You can read the article yourselves, but the gist is this: City Brewery and Gunderson Lutheran Hospital have won a $250,000 grant from Wisconsin-based Focus on Energy. Based on a system of re-capturing energy from wastewater generated in the brewing process used by many large breweries, City Brewery is providing the hospital with biogas to be burned in the hospital's new biogas generator to produce electricity; the electricity generated will be credited back to a Minnesota energy utility that serves the LaCrosse area.
This is exactly the type of localized synergy that we should be encouraging, so it is refreshing to see creative solutions being rewarded. There is little reason why other breweries cannot supply local biogas generators and thereby provide a source of green energy for their communities.
What is biogas?
Biogas typically refers to a gas produced by the biological breakdown of organic matter in the absence of oxygen. [It] is comprised primarily of methane and carbon dioxide. ... The methane in biogas gives it the ability to be used as a fuel. The combustion of which releases energy.[cite]In other words, without oxygen the breakdown of organic matter by the beer fermentation process results in wastewater saturated with gaseous by-products such as methane and CO2. Not surprisingly, Anheuser-Busch, the world's largest brewer, is the world's largest user of technology to separate the gas from the wastewater. In fact, by using biogas "Anheuser-Busch breweries avoided more than 258 million pounds of greenhouse gas emissions from fossil fuels by using this renewable fuel." [cite]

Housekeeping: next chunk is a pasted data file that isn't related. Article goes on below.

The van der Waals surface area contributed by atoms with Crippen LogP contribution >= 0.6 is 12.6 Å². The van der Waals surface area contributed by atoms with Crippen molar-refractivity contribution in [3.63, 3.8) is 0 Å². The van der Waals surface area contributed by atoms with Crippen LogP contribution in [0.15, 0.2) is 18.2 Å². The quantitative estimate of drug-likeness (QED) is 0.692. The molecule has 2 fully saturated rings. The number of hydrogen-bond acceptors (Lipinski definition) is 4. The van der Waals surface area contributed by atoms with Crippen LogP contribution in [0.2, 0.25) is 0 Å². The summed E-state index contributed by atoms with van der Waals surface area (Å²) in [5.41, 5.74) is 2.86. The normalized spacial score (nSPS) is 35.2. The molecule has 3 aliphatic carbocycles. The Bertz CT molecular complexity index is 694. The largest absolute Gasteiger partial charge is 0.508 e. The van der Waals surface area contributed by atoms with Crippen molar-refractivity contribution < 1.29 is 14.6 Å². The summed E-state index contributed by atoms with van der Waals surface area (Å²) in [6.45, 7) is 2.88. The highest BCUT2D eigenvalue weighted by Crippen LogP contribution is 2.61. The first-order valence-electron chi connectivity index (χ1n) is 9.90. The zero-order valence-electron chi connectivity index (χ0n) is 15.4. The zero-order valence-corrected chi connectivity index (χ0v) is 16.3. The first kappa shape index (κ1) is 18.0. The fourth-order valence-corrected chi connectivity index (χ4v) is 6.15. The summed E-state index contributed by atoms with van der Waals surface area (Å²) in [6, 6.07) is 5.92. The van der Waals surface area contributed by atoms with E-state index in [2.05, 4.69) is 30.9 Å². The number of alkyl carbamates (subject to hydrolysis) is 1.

The Beer Institute has produced a compelling publication highlighting all of the ways that breweries can and are reducing their energy footprint; you can view this document here. This publication mentions that outside of biogas, another brewing process can help provide alternative energy resources. Coors has been the leader in extracting the ethanol from waste-beer to be blended with gasoline; in fact they produce over 3 million gallons of ethanol of year to offset our reliance on foreign oil. Moreover, brewers frequently reuse the CO2 derived from the fermenting process to carbonate their beers.
Thus, there are many ways that our local breweries can help our local environments. It is nice to see them being rewarded for these efforts.